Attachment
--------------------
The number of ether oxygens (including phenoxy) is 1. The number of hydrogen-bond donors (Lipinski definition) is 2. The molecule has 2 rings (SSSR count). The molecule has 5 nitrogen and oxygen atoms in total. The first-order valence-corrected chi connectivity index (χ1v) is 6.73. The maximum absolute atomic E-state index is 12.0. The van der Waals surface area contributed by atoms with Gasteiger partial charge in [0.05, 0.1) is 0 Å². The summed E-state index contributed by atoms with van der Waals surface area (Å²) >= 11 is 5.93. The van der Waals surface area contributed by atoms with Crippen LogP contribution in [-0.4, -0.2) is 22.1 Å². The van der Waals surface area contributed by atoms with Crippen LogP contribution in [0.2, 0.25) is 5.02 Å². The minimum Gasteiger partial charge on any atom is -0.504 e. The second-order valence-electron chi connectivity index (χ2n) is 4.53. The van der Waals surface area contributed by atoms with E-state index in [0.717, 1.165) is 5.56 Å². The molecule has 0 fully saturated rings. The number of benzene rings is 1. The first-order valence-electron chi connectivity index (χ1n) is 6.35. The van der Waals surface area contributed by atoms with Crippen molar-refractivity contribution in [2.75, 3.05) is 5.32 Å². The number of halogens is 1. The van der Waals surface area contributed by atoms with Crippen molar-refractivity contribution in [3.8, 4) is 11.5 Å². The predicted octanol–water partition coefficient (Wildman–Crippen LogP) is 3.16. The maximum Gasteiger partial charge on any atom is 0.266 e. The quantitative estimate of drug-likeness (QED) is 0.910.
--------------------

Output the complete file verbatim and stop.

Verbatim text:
The number of ether oxygens (including phenoxy) is 1. The number of hydrogen-bond donors (Lipinski definition) is 2. The molecule has 2 rings (SSSR count). The molecule has 5 nitrogen and oxygen atoms in total. The first-order valence-corrected chi connectivity index (χ1v) is 6.73. The maximum absolute atomic E-state index is 12.0. The van der Waals surface area contributed by atoms with Gasteiger partial charge in [0.05, 0.1) is 0 Å². The summed E-state index contributed by atoms with van der Waals surface area (Å²) >= 11 is 5.93. The van der Waals surface area contributed by atoms with Crippen LogP contribution in [-0.4, -0.2) is 22.1 Å². The van der Waals surface area contributed by atoms with Crippen LogP contribution in [0.2, 0.25) is 5.02 Å². The minimum Gasteiger partial charge on any atom is -0.504 e. The second-order valence-electron chi connectivity index (χ2n) is 4.53. The van der Waals surface area contributed by atoms with E-state index in [0.717, 1.165) is 5.56 Å². The molecule has 0 fully saturated rings. The number of benzene rings is 1. The first-order valence-electron chi connectivity index (χ1n) is 6.35. The van der Waals surface area contributed by atoms with Crippen molar-refractivity contribution in [2.75, 3.05) is 5.32 Å². The number of halogens is 1. The van der Waals surface area contributed by atoms with Crippen molar-refractivity contribution in [3.8, 4) is 11.5 Å². The predicted octanol–water partition coefficient (Wildman–Crippen LogP) is 3.16. The maximum Gasteiger partial charge on any atom is 0.266 e. The quantitative estimate of drug-likeness (QED) is 0.910.